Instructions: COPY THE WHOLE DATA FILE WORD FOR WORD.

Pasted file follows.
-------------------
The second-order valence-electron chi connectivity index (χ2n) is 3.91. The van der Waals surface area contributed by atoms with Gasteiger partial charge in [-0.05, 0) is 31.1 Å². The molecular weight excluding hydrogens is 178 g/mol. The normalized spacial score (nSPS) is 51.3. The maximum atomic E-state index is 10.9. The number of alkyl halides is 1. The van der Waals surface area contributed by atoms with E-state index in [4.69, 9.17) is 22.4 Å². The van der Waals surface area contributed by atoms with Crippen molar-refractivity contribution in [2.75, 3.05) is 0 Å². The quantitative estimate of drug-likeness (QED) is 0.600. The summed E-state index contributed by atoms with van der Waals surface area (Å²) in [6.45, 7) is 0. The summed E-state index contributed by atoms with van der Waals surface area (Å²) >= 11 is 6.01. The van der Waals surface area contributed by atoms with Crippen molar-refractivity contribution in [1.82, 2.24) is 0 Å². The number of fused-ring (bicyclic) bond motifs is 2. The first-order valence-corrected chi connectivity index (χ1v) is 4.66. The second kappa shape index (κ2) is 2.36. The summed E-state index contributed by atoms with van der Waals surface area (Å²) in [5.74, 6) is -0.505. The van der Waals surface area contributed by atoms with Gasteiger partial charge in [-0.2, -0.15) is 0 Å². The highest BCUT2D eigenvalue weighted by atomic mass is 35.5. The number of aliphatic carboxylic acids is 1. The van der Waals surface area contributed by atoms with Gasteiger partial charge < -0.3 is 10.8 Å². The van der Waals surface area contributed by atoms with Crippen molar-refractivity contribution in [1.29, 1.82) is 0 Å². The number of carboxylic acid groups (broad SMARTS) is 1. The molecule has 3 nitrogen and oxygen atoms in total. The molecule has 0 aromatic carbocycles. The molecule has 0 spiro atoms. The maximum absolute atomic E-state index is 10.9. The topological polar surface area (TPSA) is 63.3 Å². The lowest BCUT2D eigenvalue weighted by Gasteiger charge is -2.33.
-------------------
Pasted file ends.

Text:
The second-order valence-electron chi connectivity index (χ2n) is 3.91. The van der Waals surface area contributed by atoms with Gasteiger partial charge in [-0.05, 0) is 31.1 Å². The molecular weight excluding hydrogens is 178 g/mol. The normalized spacial score (nSPS) is 51.3. The maximum atomic E-state index is 10.9. The number of alkyl halides is 1. The van der Waals surface area contributed by atoms with E-state index in [4.69, 9.17) is 22.4 Å². The van der Waals surface area contributed by atoms with Crippen molar-refractivity contribution in [2.75, 3.05) is 0 Å². The quantitative estimate of drug-likeness (QED) is 0.600. The summed E-state index contributed by atoms with van der Waals surface area (Å²) in [6.45, 7) is 0. The summed E-state index contributed by atoms with van der Waals surface area (Å²) >= 11 is 6.01. The van der Waals surface area contributed by atoms with Crippen molar-refractivity contribution in [1.82, 2.24) is 0 Å². The number of fused-ring (bicyclic) bond motifs is 2. The first-order valence-corrected chi connectivity index (χ1v) is 4.66. The second kappa shape index (κ2) is 2.36. The summed E-state index contributed by atoms with van der Waals surface area (Å²) in [5.74, 6) is -0.505. The van der Waals surface area contributed by atoms with Gasteiger partial charge in [-0.2, -0.15) is 0 Å². The highest BCUT2D eigenvalue weighted by atomic mass is 35.5. The number of aliphatic carboxylic acids is 1. The van der Waals surface area contributed by atoms with Gasteiger partial charge < -0.3 is 10.8 Å². The van der Waals surface area contributed by atoms with Crippen molar-refractivity contribution in [1.29, 1.82) is 0 Å². The number of carboxylic acid groups (broad SMARTS) is 1. The molecule has 3 nitrogen and oxygen atoms in total. The molecule has 0 aromatic carbocycles. The molecule has 0 spiro atoms. The maximum absolute atomic E-state index is 10.9. The topological polar surface area (TPSA) is 63.3 Å². The lowest BCUT2D eigenvalue weighted by Gasteiger charge is -2.33.